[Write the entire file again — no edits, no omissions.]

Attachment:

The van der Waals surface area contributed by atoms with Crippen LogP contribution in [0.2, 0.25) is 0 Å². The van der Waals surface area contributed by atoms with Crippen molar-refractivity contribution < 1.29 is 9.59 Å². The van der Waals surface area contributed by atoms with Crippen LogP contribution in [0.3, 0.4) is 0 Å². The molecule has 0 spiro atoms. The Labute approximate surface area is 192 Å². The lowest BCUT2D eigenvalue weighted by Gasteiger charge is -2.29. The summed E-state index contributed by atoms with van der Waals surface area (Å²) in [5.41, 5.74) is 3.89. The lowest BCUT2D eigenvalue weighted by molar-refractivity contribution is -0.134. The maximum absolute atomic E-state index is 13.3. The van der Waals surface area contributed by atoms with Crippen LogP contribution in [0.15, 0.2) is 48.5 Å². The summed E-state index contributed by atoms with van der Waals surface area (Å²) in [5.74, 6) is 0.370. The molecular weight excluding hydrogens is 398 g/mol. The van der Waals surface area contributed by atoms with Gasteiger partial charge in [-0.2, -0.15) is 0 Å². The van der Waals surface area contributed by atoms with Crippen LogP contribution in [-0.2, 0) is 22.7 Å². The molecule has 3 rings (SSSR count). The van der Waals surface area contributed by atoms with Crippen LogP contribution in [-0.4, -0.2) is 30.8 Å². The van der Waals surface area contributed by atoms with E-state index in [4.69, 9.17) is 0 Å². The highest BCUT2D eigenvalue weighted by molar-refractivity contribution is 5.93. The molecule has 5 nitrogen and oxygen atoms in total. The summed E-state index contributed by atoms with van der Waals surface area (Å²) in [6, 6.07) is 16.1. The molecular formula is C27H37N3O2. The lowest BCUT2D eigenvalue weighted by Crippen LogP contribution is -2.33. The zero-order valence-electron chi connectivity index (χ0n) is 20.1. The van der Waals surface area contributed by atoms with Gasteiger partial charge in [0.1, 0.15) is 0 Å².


The van der Waals surface area contributed by atoms with Crippen LogP contribution in [0.2, 0.25) is 0 Å². The van der Waals surface area contributed by atoms with Crippen molar-refractivity contribution < 1.29 is 9.59 Å². The van der Waals surface area contributed by atoms with Crippen LogP contribution in [0.3, 0.4) is 0 Å². The molecule has 0 spiro atoms. The Labute approximate surface area is 192 Å². The lowest BCUT2D eigenvalue weighted by Gasteiger charge is -2.29. The summed E-state index contributed by atoms with van der Waals surface area (Å²) in [5.41, 5.74) is 3.89. The lowest BCUT2D eigenvalue weighted by molar-refractivity contribution is -0.134. The maximum absolute atomic E-state index is 13.3. The van der Waals surface area contributed by atoms with Crippen LogP contribution in [0.15, 0.2) is 48.5 Å². The summed E-state index contributed by atoms with van der Waals surface area (Å²) in [5.74, 6) is 0.370. The molecular weight excluding hydrogens is 398 g/mol. The van der Waals surface area contributed by atoms with Gasteiger partial charge in [-0.2, -0.15) is 0 Å². The van der Waals surface area contributed by atoms with Crippen LogP contribution in [-0.2, 0) is 22.7 Å². The molecule has 3 rings (SSSR count). The van der Waals surface area contributed by atoms with Crippen LogP contribution in [-0.4, -0.2) is 30.8 Å². The van der Waals surface area contributed by atoms with E-state index in [4.69, 9.17) is 0 Å². The highest BCUT2D eigenvalue weighted by molar-refractivity contribution is 5.93. The molecule has 5 nitrogen and oxygen atoms in total. The summed E-state index contributed by atoms with van der Waals surface area (Å²) in [6, 6.07) is 16.1. The molecular formula is C27H37N3O2. The lowest BCUT2D eigenvalue weighted by Crippen LogP contribution is -2.33. The zero-order valence-electron chi connectivity index (χ0n) is 20.1. The van der Waals surface area contributed by atoms with Gasteiger partial charge in [0.1, 0.15) is 0 Å².